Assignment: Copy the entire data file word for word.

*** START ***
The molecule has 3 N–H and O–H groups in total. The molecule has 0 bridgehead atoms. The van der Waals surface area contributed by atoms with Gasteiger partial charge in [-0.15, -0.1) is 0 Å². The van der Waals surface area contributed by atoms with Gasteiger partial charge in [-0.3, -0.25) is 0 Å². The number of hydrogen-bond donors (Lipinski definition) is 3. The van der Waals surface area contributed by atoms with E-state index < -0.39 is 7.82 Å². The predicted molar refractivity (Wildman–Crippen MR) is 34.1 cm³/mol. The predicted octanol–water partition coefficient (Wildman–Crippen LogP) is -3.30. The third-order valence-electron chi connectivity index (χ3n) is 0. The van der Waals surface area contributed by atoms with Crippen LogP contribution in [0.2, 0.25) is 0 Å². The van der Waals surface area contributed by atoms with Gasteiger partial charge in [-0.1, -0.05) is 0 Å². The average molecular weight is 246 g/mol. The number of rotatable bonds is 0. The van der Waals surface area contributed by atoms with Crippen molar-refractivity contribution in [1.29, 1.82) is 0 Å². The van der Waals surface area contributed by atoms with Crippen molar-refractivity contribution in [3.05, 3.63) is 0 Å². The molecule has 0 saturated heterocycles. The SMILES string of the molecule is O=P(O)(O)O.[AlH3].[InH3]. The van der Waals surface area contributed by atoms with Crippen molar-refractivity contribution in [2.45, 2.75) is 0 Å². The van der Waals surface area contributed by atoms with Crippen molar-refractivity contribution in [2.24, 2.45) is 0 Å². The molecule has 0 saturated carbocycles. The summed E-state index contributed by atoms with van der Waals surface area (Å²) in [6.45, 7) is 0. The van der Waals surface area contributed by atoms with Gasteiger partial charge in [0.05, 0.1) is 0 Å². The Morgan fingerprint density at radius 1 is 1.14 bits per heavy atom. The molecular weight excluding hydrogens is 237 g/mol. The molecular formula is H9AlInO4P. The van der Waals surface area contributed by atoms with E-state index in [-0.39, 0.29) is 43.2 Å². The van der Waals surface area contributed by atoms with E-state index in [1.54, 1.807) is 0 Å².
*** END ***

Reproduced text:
The molecule has 3 N–H and O–H groups in total. The molecule has 0 bridgehead atoms. The van der Waals surface area contributed by atoms with Gasteiger partial charge in [-0.15, -0.1) is 0 Å². The van der Waals surface area contributed by atoms with Gasteiger partial charge in [-0.3, -0.25) is 0 Å². The number of hydrogen-bond donors (Lipinski definition) is 3. The van der Waals surface area contributed by atoms with E-state index < -0.39 is 7.82 Å². The predicted molar refractivity (Wildman–Crippen MR) is 34.1 cm³/mol. The predicted octanol–water partition coefficient (Wildman–Crippen LogP) is -3.30. The third-order valence-electron chi connectivity index (χ3n) is 0. The van der Waals surface area contributed by atoms with Crippen LogP contribution in [0.2, 0.25) is 0 Å². The van der Waals surface area contributed by atoms with Gasteiger partial charge in [-0.1, -0.05) is 0 Å². The average molecular weight is 246 g/mol. The number of rotatable bonds is 0. The van der Waals surface area contributed by atoms with Crippen molar-refractivity contribution in [1.29, 1.82) is 0 Å². The van der Waals surface area contributed by atoms with Crippen molar-refractivity contribution in [3.05, 3.63) is 0 Å². The molecule has 0 saturated heterocycles. The SMILES string of the molecule is O=P(O)(O)O.[AlH3].[InH3]. The van der Waals surface area contributed by atoms with Crippen molar-refractivity contribution in [2.45, 2.75) is 0 Å². The van der Waals surface area contributed by atoms with Crippen molar-refractivity contribution in [2.24, 2.45) is 0 Å². The molecule has 0 saturated carbocycles. The summed E-state index contributed by atoms with van der Waals surface area (Å²) in [6.45, 7) is 0. The van der Waals surface area contributed by atoms with Gasteiger partial charge in [0.05, 0.1) is 0 Å². The Morgan fingerprint density at radius 1 is 1.14 bits per heavy atom. The molecular weight excluding hydrogens is 237 g/mol. The molecular formula is H9AlInO4P. The van der Waals surface area contributed by atoms with E-state index in [-0.39, 0.29) is 43.2 Å². The van der Waals surface area contributed by atoms with E-state index in [1.54, 1.807) is 0 Å².